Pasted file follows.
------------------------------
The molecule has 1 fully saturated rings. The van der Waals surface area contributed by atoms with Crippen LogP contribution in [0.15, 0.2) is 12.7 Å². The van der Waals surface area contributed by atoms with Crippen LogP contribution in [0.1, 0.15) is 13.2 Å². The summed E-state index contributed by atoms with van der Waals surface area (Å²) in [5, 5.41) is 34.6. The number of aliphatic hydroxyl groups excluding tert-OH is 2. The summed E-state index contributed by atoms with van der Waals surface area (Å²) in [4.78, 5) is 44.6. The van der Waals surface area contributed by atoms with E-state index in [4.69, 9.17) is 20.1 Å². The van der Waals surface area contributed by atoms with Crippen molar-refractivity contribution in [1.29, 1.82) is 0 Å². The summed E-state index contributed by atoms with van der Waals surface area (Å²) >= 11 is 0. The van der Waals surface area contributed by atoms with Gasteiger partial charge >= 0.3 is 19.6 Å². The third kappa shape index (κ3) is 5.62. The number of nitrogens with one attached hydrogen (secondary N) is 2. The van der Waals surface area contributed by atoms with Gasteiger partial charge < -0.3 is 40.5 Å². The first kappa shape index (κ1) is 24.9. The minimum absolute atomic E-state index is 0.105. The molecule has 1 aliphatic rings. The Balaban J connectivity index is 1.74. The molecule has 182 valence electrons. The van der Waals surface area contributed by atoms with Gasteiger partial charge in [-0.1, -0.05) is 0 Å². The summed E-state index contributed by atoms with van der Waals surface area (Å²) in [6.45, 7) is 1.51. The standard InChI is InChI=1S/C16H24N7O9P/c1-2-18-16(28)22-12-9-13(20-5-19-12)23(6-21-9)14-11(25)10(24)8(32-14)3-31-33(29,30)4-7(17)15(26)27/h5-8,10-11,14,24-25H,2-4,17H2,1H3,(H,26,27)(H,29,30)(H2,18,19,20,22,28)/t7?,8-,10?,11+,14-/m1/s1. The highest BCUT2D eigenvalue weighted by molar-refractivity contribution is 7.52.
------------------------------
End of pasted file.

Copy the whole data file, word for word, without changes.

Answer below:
The molecule has 1 fully saturated rings. The van der Waals surface area contributed by atoms with Crippen LogP contribution in [0.15, 0.2) is 12.7 Å². The van der Waals surface area contributed by atoms with Crippen LogP contribution in [0.1, 0.15) is 13.2 Å². The summed E-state index contributed by atoms with van der Waals surface area (Å²) in [5, 5.41) is 34.6. The number of aliphatic hydroxyl groups excluding tert-OH is 2. The summed E-state index contributed by atoms with van der Waals surface area (Å²) in [4.78, 5) is 44.6. The van der Waals surface area contributed by atoms with E-state index in [4.69, 9.17) is 20.1 Å². The van der Waals surface area contributed by atoms with Crippen molar-refractivity contribution in [1.29, 1.82) is 0 Å². The summed E-state index contributed by atoms with van der Waals surface area (Å²) >= 11 is 0. The van der Waals surface area contributed by atoms with Gasteiger partial charge >= 0.3 is 19.6 Å². The third kappa shape index (κ3) is 5.62. The number of nitrogens with one attached hydrogen (secondary N) is 2. The van der Waals surface area contributed by atoms with Gasteiger partial charge < -0.3 is 40.5 Å². The first kappa shape index (κ1) is 24.9. The minimum absolute atomic E-state index is 0.105. The molecule has 1 aliphatic rings. The Balaban J connectivity index is 1.74. The molecule has 182 valence electrons. The van der Waals surface area contributed by atoms with Gasteiger partial charge in [-0.1, -0.05) is 0 Å². The summed E-state index contributed by atoms with van der Waals surface area (Å²) in [6.45, 7) is 1.51. The standard InChI is InChI=1S/C16H24N7O9P/c1-2-18-16(28)22-12-9-13(20-5-19-12)23(6-21-9)14-11(25)10(24)8(32-14)3-31-33(29,30)4-7(17)15(26)27/h5-8,10-11,14,24-25H,2-4,17H2,1H3,(H,26,27)(H,29,30)(H2,18,19,20,22,28)/t7?,8-,10?,11+,14-/m1/s1. The highest BCUT2D eigenvalue weighted by molar-refractivity contribution is 7.52.